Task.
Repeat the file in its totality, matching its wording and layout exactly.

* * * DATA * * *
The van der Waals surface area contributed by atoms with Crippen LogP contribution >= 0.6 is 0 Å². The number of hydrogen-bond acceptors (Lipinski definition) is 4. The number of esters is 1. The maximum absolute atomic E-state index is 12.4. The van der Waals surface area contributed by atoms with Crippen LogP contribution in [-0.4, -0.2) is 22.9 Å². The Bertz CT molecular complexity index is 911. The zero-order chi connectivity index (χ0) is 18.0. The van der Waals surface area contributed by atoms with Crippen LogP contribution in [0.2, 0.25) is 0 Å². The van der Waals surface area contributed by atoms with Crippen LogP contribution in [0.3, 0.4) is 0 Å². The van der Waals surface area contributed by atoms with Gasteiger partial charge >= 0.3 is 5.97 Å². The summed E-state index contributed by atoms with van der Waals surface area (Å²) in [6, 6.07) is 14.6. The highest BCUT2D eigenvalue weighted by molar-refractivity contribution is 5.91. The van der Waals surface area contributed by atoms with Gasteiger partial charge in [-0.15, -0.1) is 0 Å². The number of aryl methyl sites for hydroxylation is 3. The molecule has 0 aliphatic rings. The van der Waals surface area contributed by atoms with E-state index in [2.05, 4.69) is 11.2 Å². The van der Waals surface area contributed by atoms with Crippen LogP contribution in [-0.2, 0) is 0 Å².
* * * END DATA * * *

The van der Waals surface area contributed by atoms with Crippen LogP contribution >= 0.6 is 0 Å². The number of hydrogen-bond acceptors (Lipinski definition) is 4. The number of esters is 1. The maximum absolute atomic E-state index is 12.4. The van der Waals surface area contributed by atoms with Crippen LogP contribution in [-0.4, -0.2) is 22.9 Å². The Bertz CT molecular complexity index is 911. The zero-order chi connectivity index (χ0) is 18.0. The van der Waals surface area contributed by atoms with Crippen LogP contribution in [0.2, 0.25) is 0 Å². The van der Waals surface area contributed by atoms with Crippen LogP contribution in [0.3, 0.4) is 0 Å². The van der Waals surface area contributed by atoms with Gasteiger partial charge >= 0.3 is 5.97 Å². The summed E-state index contributed by atoms with van der Waals surface area (Å²) in [6, 6.07) is 14.6. The highest BCUT2D eigenvalue weighted by molar-refractivity contribution is 5.91. The van der Waals surface area contributed by atoms with Gasteiger partial charge in [-0.15, -0.1) is 0 Å². The number of aryl methyl sites for hydroxylation is 3. The molecule has 0 aliphatic rings. The van der Waals surface area contributed by atoms with E-state index in [2.05, 4.69) is 11.2 Å². The van der Waals surface area contributed by atoms with Crippen LogP contribution in [-0.2, 0) is 0 Å².